With £3.8 billion worth of government grants cut from charities’ coffers over the past decade it is no wonder time and resources are at a premium in the sector.
In the light of this stark NCVO Civil Society Almanac figure, charities are increasingly looking at outsourcing back office finance functions as a way of focusing staff time on front-end delivery.
Robert Nieri, senior associate at solicitors Freeths, says: “Saving money is ultimately why they are looking at it. One charity chief executive who is looking at this approach said to me recently ‘there is precious little money out there so we need to cut back on cost’.”
But outsourcing experts warn that achieving savings from the strategy is far more nuanced than simply comparing an in-house finance team’s salary cost with an outside provider’s fee to handle functions such as accountancy, payroll and financial strategy.
Andrew O’Brien, Charity Finance Group (CFG) head of policy and engagement, says in terms of fees versus salaries an outsourced firm may even cost more. But over the long term “increased quality and performance can outweigh that and savings can be made”.
“Flexibility of being able to turn outsourcing off and on when you like” based on changing financial situations is a key long-term saving of taking on an outside provider, says Chris Harris, partner at accountants MHA MacIntyre Hudson.
He adds that outside providers can also provide short term support if a senior in-house financial officer is taken ill.
Other long-term cost benefits of outsourcing include being able to tap into providers’ access to latest finance and IT products and services, which would be too expensive for a charity to keep on top of, says Kerry Hallard, chief executive of the National Outsourcing Association (NOA).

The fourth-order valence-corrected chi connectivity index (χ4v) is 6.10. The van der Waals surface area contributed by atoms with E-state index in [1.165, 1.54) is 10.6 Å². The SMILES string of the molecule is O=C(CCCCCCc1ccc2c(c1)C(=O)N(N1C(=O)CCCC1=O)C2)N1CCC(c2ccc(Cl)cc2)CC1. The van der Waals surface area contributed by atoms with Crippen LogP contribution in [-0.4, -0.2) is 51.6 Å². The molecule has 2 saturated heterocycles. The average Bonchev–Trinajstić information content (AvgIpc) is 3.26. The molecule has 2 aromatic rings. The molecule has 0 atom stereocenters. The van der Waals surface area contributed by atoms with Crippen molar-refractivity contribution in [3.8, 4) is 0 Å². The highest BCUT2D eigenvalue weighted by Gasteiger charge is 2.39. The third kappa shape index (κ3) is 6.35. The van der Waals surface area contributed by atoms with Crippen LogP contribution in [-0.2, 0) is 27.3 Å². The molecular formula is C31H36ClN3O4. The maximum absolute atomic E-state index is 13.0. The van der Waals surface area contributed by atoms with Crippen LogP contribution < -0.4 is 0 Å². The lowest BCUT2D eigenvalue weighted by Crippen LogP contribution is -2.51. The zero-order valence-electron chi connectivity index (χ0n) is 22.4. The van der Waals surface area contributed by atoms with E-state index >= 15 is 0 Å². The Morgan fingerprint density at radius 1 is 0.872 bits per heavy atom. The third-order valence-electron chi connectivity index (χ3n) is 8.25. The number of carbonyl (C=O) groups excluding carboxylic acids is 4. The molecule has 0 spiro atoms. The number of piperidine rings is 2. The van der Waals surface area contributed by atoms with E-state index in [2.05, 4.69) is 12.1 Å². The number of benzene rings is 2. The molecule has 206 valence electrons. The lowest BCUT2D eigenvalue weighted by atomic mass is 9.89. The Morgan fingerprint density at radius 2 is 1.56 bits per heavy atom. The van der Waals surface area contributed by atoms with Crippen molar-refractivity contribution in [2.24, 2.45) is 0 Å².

“When you outsource, the provider has the responsibility to keep up to date with IT and the regulatory changes,” says Hallard, adding, “they know all the latest software to drive efficiencies. If you have a small in-house team doing that how do you find the resource to train them and keep up to date?”
While there can be cost efficiencies to outsourcing the strategy is not without risk, as around 200 clients of Charity Business found when the financial outsourcing firm collapsed suddenly in 2012.
Loss of service user data, payroll problems and potential late tax returns are among challenges charities need to prepare for should such a scenario happen, says Nieri.
He urges charities to ensure contingency plans are built into contracts with clear procedures in place for recovering data and paying staff in particular.
“Charities have to accept that outsourcing will incur cost and management time through supervision and control to make sure things don’t go wrong,” Nieri adds.
Charity Commission head of accountancy services Nigel Davies says that it is trustees’ responsibility, under section 130 of the Charities Act 2011, to ensure they can “explain all the charity’s transactions”.
“The trustees need to be confident that any outsourcing arrangement can maintain and preserve these records and make them available as and when required,” he says.
Nieri adds: “Trustees need to know that the buck stops with them. Even if a charity outsources a function trustees have to have their finger on the pulse. At the end of the day if anything goes wrong it is on their watch.”
Among NOA priorities is to help charities and businesses minimise the risks involved in outsourcing, by ensuring clients only take on reputable providers, who will remain solvent, are ethical and have a strong focus on transparency.
“My goal is to rid the outsourcing industry of cowboy behaviour,” says Hallard, who adds that its members have to sign up to a code of conduct covering areas such as good governance and transparency.
She also recommends contacting other charities a prospective provider has worked with as part of due diligence in the procurement procedure.